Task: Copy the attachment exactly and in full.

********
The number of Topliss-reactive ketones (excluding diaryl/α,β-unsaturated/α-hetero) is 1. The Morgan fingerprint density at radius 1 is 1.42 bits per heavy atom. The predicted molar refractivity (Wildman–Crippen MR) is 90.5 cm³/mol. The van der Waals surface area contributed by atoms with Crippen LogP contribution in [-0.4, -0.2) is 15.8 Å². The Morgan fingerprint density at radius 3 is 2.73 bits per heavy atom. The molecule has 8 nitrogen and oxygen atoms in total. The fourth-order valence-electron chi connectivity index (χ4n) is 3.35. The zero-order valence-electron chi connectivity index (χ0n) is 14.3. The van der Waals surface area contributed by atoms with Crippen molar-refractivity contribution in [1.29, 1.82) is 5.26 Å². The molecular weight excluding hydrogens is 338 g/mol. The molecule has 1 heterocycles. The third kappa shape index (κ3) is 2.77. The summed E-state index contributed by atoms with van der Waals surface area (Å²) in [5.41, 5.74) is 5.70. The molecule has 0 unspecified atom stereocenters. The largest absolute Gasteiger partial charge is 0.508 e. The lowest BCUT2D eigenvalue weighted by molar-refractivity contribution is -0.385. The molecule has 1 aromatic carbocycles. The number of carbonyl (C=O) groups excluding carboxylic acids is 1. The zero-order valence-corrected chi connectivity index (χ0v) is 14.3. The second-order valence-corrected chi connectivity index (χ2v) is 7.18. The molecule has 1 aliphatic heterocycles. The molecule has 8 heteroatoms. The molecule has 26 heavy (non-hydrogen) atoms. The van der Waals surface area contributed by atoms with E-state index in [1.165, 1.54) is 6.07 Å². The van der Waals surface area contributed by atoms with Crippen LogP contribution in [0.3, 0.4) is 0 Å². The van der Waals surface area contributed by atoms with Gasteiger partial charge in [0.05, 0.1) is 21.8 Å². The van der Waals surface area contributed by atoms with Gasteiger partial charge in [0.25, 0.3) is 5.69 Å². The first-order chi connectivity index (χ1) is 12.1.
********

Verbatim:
The number of Topliss-reactive ketones (excluding diaryl/α,β-unsaturated/α-hetero) is 1. The Morgan fingerprint density at radius 1 is 1.42 bits per heavy atom. The predicted molar refractivity (Wildman–Crippen MR) is 90.5 cm³/mol. The van der Waals surface area contributed by atoms with Crippen LogP contribution in [-0.4, -0.2) is 15.8 Å². The Morgan fingerprint density at radius 3 is 2.73 bits per heavy atom. The molecule has 8 nitrogen and oxygen atoms in total. The fourth-order valence-electron chi connectivity index (χ4n) is 3.35. The zero-order valence-electron chi connectivity index (χ0n) is 14.3. The van der Waals surface area contributed by atoms with Crippen molar-refractivity contribution in [1.29, 1.82) is 5.26 Å². The molecular weight excluding hydrogens is 338 g/mol. The molecule has 1 heterocycles. The third kappa shape index (κ3) is 2.77. The summed E-state index contributed by atoms with van der Waals surface area (Å²) in [5.41, 5.74) is 5.70. The molecule has 0 unspecified atom stereocenters. The largest absolute Gasteiger partial charge is 0.508 e. The lowest BCUT2D eigenvalue weighted by molar-refractivity contribution is -0.385. The molecule has 1 aromatic carbocycles. The number of carbonyl (C=O) groups excluding carboxylic acids is 1. The zero-order valence-corrected chi connectivity index (χ0v) is 14.3. The second-order valence-corrected chi connectivity index (χ2v) is 7.18. The molecule has 1 aliphatic heterocycles. The molecule has 8 heteroatoms. The molecule has 26 heavy (non-hydrogen) atoms. The van der Waals surface area contributed by atoms with E-state index in [1.165, 1.54) is 6.07 Å². The van der Waals surface area contributed by atoms with Crippen LogP contribution in [0.3, 0.4) is 0 Å². The van der Waals surface area contributed by atoms with Gasteiger partial charge in [0.05, 0.1) is 21.8 Å². The van der Waals surface area contributed by atoms with Gasteiger partial charge in [0.25, 0.3) is 5.69 Å². The first-order chi connectivity index (χ1) is 12.1.